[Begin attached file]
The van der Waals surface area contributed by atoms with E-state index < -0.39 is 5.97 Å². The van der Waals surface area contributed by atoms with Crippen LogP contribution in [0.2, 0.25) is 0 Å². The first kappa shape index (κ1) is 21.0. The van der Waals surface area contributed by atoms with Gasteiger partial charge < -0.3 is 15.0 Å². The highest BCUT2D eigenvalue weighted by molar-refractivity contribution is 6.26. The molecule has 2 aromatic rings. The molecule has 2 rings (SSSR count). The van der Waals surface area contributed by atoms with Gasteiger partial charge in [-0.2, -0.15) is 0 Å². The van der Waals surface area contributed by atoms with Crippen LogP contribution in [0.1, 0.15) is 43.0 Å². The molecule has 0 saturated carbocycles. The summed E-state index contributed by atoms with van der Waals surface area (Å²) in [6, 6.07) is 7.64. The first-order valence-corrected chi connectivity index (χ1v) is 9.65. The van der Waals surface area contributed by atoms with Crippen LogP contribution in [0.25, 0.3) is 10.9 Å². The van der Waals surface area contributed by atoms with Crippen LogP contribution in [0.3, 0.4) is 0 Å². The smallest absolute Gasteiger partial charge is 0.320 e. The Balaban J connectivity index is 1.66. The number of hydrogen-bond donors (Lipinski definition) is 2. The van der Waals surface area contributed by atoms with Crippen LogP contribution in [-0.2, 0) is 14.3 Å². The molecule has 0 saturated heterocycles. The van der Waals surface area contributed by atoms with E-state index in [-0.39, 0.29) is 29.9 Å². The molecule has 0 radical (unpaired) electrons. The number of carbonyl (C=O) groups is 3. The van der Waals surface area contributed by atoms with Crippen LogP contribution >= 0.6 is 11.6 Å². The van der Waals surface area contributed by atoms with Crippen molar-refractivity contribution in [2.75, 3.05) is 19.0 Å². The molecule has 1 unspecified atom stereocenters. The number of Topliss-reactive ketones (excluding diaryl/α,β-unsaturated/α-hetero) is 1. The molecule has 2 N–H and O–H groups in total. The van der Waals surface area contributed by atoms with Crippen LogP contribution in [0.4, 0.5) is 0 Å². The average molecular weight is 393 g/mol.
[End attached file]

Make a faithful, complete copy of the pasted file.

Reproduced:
The van der Waals surface area contributed by atoms with E-state index < -0.39 is 5.97 Å². The van der Waals surface area contributed by atoms with Crippen LogP contribution in [0.2, 0.25) is 0 Å². The first kappa shape index (κ1) is 21.0. The van der Waals surface area contributed by atoms with Gasteiger partial charge < -0.3 is 15.0 Å². The highest BCUT2D eigenvalue weighted by molar-refractivity contribution is 6.26. The molecule has 2 aromatic rings. The molecule has 2 rings (SSSR count). The van der Waals surface area contributed by atoms with Gasteiger partial charge in [-0.2, -0.15) is 0 Å². The van der Waals surface area contributed by atoms with Crippen LogP contribution in [0.1, 0.15) is 43.0 Å². The molecule has 0 saturated carbocycles. The summed E-state index contributed by atoms with van der Waals surface area (Å²) in [6, 6.07) is 7.64. The first-order valence-corrected chi connectivity index (χ1v) is 9.65. The van der Waals surface area contributed by atoms with Crippen LogP contribution in [0.25, 0.3) is 10.9 Å². The van der Waals surface area contributed by atoms with Crippen LogP contribution in [0.3, 0.4) is 0 Å². The smallest absolute Gasteiger partial charge is 0.320 e. The Balaban J connectivity index is 1.66. The number of hydrogen-bond donors (Lipinski definition) is 2. The van der Waals surface area contributed by atoms with Crippen LogP contribution in [-0.2, 0) is 14.3 Å². The molecule has 0 saturated heterocycles. The van der Waals surface area contributed by atoms with E-state index in [-0.39, 0.29) is 29.9 Å². The molecule has 0 radical (unpaired) electrons. The number of carbonyl (C=O) groups is 3. The van der Waals surface area contributed by atoms with Crippen LogP contribution >= 0.6 is 11.6 Å². The van der Waals surface area contributed by atoms with Crippen molar-refractivity contribution in [2.75, 3.05) is 19.0 Å². The molecule has 1 unspecified atom stereocenters. The number of Topliss-reactive ketones (excluding diaryl/α,β-unsaturated/α-hetero) is 1. The molecule has 2 N–H and O–H groups in total. The van der Waals surface area contributed by atoms with Crippen LogP contribution in [0.4, 0.5) is 0 Å². The average molecular weight is 393 g/mol.